Friday 25 February 2011

Fossebridge and The Inn at Fosbridge - 2 Mile circular walk

Fossebridge - The Inn at Fossebridge - 2 mile circular walk

The Inn at Fossebridge, as its name suggests, nestles besides a bridge in a dip on the A429 (Fosse Way) that passes through  the Coln Valley, just three miles out of Northleach, four miles from Bibury or 6 miles north of Cirencester. Its close proximity to Chedworth means it is also but three miles away from one of the most spectator Roman Villas in the country.

The Inn at Fossebridge

It's no wonder that the Romans chose to settle in this area - even during the winter months the Coln Valley displays a breathtaking and haunting beauty, which remains gloriously unspoiled.
The Inn dates back to the Georgian period and stands in 4 acres of a mature garden in which a small lake sits in the centre.  The river Coln acts as one of the garden's boundaries.

The Inn's glorious garden and lake

 Describing The Inn at Fossebridge without resorting to superlatives is impossible. This remarkable inn is not only one of the most friendly establishments I have ever visited, it is professionally run too. It is indeed a true country retreat, offering  guests a chance to step back in time, enjoy old fashioned hospitality, and fine food. Auntie Liz and I were much amused to note that there is an old sign above the main bar DATING BACK TO 1945 advertising DAVID CAMERON BREWERS! I wonder if our esteemed leader knows that there was a brewery of this name?
David the friendly barman

It goes without saying that Pythius was made really welcome, and that a large bowl of cold water is placed by the side of the bar for visiting canines.  He was allowed to roam the inn's lovely grounds too. If I was award wining stars, this inn would get five out of five.
The  walk was so easy - having walked round the grounds and admired the swans, with our back to the inn, we used the left hand side exit from its grounds that led to a minor road.  Having crossed the road we followed the directions of a waymarker and climbed a wooden stile that led to a large field. This is really all a walker needs to know.  This two mile walk is well signed throughout, not just with waysigns but with well worn paths that suggest hundreds of feet have walked this way often.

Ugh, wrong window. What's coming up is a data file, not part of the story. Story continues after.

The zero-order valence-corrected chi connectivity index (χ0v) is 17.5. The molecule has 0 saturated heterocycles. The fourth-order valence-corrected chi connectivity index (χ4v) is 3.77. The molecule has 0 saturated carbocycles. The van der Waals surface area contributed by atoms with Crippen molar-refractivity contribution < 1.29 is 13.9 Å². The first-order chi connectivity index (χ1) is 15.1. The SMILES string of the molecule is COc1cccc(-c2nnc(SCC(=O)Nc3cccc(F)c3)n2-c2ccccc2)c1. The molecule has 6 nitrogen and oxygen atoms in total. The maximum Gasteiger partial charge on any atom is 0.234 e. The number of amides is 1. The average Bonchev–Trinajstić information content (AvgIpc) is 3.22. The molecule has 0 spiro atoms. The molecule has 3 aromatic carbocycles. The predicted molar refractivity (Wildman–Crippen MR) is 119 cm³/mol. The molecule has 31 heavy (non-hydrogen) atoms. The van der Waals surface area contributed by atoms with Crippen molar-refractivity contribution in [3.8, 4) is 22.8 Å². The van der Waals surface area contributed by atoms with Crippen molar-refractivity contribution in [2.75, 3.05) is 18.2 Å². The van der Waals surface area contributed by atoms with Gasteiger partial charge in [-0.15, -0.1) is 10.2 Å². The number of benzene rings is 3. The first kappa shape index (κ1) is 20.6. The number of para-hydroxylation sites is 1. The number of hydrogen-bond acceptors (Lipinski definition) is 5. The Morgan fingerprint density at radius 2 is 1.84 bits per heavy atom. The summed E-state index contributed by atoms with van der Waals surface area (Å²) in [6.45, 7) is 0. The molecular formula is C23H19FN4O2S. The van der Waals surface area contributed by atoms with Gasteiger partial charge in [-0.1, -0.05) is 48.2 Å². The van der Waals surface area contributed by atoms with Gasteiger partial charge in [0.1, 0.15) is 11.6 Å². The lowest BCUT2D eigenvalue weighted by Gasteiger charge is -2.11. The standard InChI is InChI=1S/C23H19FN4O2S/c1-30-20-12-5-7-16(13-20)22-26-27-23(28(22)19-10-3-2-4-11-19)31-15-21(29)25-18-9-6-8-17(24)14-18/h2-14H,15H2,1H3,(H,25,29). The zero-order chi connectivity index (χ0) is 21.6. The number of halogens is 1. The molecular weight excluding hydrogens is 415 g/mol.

Strangely, although we were passing an undulating terrain, the walk seldom presented an uphill challenge, nothingwas strenuous, which means that providing walkers can manage to climb the wooden stiles (some of which are quite high) it is an easy walk.  When the roofs of a few houses finally come into view, you will arrive at the last stile on the way out. Having climbed it, you find yourself in a grassy passageway which suggests you are walking through someones garden.  Worry not, you are simply taking a short green lane that leads to a minor road. Place the dog on the lead at this point and on reaching the road, turn left, walking but a few yards to a waysign on the left which takes you back the way you came, but on a quite different path, and this time  alongside the small stream that trickles through the valley.  Gosh how the dog loved the stream, with its crystal clear bubbling water.

Unspoiled countryside
As with the first path, so many feet have travelled this track that waymarkers are not really necessary.
The path eventually leads you to a large meadow and a stile in the far left hand corner which takes you onto the A429 and just a stones throw from the inn, which stands on the left.
There were no livestock in the fields the day we walked, but I am told that sheep graze here during the summer months, which means there will be times when the dog must be kept under close control.
Pythius - Border collie - having fun

Pythius says:
What can I say?  Like Helen I rate both the pub and the walk amongst the best ever.  The pub was so friendly, the grounds simply glorious and the walk - well that was out of this world.  I was exhausted when I got home, but I was also a very, very happy dog.

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